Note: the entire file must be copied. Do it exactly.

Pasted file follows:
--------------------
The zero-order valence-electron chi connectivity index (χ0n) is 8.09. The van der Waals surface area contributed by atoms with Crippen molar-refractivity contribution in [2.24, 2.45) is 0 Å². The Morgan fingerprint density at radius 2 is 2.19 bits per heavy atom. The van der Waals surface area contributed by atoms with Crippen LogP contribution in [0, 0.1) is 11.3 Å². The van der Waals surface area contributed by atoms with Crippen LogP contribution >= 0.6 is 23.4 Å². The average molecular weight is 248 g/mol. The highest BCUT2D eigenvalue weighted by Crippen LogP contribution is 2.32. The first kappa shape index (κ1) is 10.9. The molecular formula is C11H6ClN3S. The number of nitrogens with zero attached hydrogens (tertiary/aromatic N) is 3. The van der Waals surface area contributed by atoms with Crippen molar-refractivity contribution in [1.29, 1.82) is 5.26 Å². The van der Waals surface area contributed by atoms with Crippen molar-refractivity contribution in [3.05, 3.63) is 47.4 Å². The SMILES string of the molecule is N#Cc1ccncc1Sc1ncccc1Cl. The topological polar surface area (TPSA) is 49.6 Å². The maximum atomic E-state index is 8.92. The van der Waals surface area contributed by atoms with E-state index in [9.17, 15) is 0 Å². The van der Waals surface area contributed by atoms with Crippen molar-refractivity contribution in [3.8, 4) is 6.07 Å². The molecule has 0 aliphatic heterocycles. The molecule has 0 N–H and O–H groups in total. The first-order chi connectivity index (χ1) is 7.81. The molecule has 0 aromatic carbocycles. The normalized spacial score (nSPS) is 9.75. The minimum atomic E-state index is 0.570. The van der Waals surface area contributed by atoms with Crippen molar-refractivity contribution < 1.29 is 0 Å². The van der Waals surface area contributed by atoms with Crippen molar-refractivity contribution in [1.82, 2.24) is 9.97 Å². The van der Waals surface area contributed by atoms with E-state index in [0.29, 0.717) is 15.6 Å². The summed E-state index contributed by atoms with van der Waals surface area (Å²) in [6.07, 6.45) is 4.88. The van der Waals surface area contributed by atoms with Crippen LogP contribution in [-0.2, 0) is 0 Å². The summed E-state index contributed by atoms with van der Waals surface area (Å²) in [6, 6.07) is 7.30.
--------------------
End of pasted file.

The zero-order valence-electron chi connectivity index (χ0n) is 8.09. The van der Waals surface area contributed by atoms with Crippen molar-refractivity contribution in [2.24, 2.45) is 0 Å². The Morgan fingerprint density at radius 2 is 2.19 bits per heavy atom. The van der Waals surface area contributed by atoms with Crippen LogP contribution in [0, 0.1) is 11.3 Å². The van der Waals surface area contributed by atoms with Crippen LogP contribution >= 0.6 is 23.4 Å². The average molecular weight is 248 g/mol. The highest BCUT2D eigenvalue weighted by Crippen LogP contribution is 2.32. The first kappa shape index (κ1) is 10.9. The molecular formula is C11H6ClN3S. The number of nitrogens with zero attached hydrogens (tertiary/aromatic N) is 3. The van der Waals surface area contributed by atoms with Crippen molar-refractivity contribution in [1.29, 1.82) is 5.26 Å². The van der Waals surface area contributed by atoms with Crippen molar-refractivity contribution in [3.05, 3.63) is 47.4 Å². The SMILES string of the molecule is N#Cc1ccncc1Sc1ncccc1Cl. The topological polar surface area (TPSA) is 49.6 Å². The maximum atomic E-state index is 8.92. The van der Waals surface area contributed by atoms with E-state index in [9.17, 15) is 0 Å². The van der Waals surface area contributed by atoms with Crippen molar-refractivity contribution in [3.8, 4) is 6.07 Å². The molecule has 0 aliphatic heterocycles. The molecule has 0 N–H and O–H groups in total. The first-order chi connectivity index (χ1) is 7.81. The molecule has 0 aromatic carbocycles. The normalized spacial score (nSPS) is 9.75. The minimum atomic E-state index is 0.570. The van der Waals surface area contributed by atoms with Crippen molar-refractivity contribution < 1.29 is 0 Å². The van der Waals surface area contributed by atoms with Crippen molar-refractivity contribution in [1.82, 2.24) is 9.97 Å². The van der Waals surface area contributed by atoms with E-state index in [0.29, 0.717) is 15.6 Å². The summed E-state index contributed by atoms with van der Waals surface area (Å²) in [6.07, 6.45) is 4.88. The van der Waals surface area contributed by atoms with Crippen LogP contribution in [-0.2, 0) is 0 Å². The summed E-state index contributed by atoms with van der Waals surface area (Å²) in [6, 6.07) is 7.30.